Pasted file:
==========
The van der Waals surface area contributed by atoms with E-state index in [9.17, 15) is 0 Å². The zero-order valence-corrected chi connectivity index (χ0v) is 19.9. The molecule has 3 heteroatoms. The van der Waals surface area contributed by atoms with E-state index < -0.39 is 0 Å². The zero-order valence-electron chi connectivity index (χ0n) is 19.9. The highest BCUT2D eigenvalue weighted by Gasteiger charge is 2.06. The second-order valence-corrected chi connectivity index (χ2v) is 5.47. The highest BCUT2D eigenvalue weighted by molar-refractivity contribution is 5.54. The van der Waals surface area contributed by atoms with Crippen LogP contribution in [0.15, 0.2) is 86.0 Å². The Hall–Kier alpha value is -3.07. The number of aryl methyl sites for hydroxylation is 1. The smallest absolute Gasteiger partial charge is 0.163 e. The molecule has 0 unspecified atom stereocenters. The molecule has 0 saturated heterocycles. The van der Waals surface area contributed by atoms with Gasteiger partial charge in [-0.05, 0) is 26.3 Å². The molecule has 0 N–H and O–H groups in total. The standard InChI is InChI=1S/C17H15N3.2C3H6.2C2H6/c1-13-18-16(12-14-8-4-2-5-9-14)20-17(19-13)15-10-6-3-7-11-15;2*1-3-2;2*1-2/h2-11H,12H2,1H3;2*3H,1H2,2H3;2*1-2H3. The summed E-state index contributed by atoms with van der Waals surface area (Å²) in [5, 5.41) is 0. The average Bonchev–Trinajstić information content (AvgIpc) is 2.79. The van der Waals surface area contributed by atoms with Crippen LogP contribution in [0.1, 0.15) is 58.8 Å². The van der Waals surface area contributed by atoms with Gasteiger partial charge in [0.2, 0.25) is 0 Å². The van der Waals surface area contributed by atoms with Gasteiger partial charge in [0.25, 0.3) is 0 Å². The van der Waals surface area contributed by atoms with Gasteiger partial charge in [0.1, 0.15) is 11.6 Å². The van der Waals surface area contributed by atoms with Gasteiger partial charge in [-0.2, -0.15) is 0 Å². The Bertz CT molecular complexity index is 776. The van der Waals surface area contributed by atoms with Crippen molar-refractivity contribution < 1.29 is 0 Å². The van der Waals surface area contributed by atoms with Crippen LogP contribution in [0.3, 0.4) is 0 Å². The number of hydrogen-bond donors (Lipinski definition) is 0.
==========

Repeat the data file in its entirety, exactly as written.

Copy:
The van der Waals surface area contributed by atoms with E-state index in [9.17, 15) is 0 Å². The zero-order valence-corrected chi connectivity index (χ0v) is 19.9. The molecule has 3 heteroatoms. The van der Waals surface area contributed by atoms with E-state index < -0.39 is 0 Å². The zero-order valence-electron chi connectivity index (χ0n) is 19.9. The highest BCUT2D eigenvalue weighted by Gasteiger charge is 2.06. The second-order valence-corrected chi connectivity index (χ2v) is 5.47. The highest BCUT2D eigenvalue weighted by molar-refractivity contribution is 5.54. The van der Waals surface area contributed by atoms with Crippen LogP contribution in [0.15, 0.2) is 86.0 Å². The Hall–Kier alpha value is -3.07. The number of aryl methyl sites for hydroxylation is 1. The smallest absolute Gasteiger partial charge is 0.163 e. The molecule has 0 unspecified atom stereocenters. The molecule has 0 saturated heterocycles. The van der Waals surface area contributed by atoms with Gasteiger partial charge in [-0.05, 0) is 26.3 Å². The molecule has 0 N–H and O–H groups in total. The standard InChI is InChI=1S/C17H15N3.2C3H6.2C2H6/c1-13-18-16(12-14-8-4-2-5-9-14)20-17(19-13)15-10-6-3-7-11-15;2*1-3-2;2*1-2/h2-11H,12H2,1H3;2*3H,1H2,2H3;2*1-2H3. The summed E-state index contributed by atoms with van der Waals surface area (Å²) in [5, 5.41) is 0. The average Bonchev–Trinajstić information content (AvgIpc) is 2.79. The van der Waals surface area contributed by atoms with Crippen LogP contribution in [0.1, 0.15) is 58.8 Å². The van der Waals surface area contributed by atoms with Gasteiger partial charge in [0.2, 0.25) is 0 Å². The van der Waals surface area contributed by atoms with Gasteiger partial charge in [0.25, 0.3) is 0 Å². The van der Waals surface area contributed by atoms with Gasteiger partial charge in [0.1, 0.15) is 11.6 Å². The van der Waals surface area contributed by atoms with Gasteiger partial charge in [-0.2, -0.15) is 0 Å². The Bertz CT molecular complexity index is 776. The van der Waals surface area contributed by atoms with Crippen molar-refractivity contribution < 1.29 is 0 Å². The van der Waals surface area contributed by atoms with Crippen LogP contribution in [0.3, 0.4) is 0 Å². The number of hydrogen-bond donors (Lipinski definition) is 0.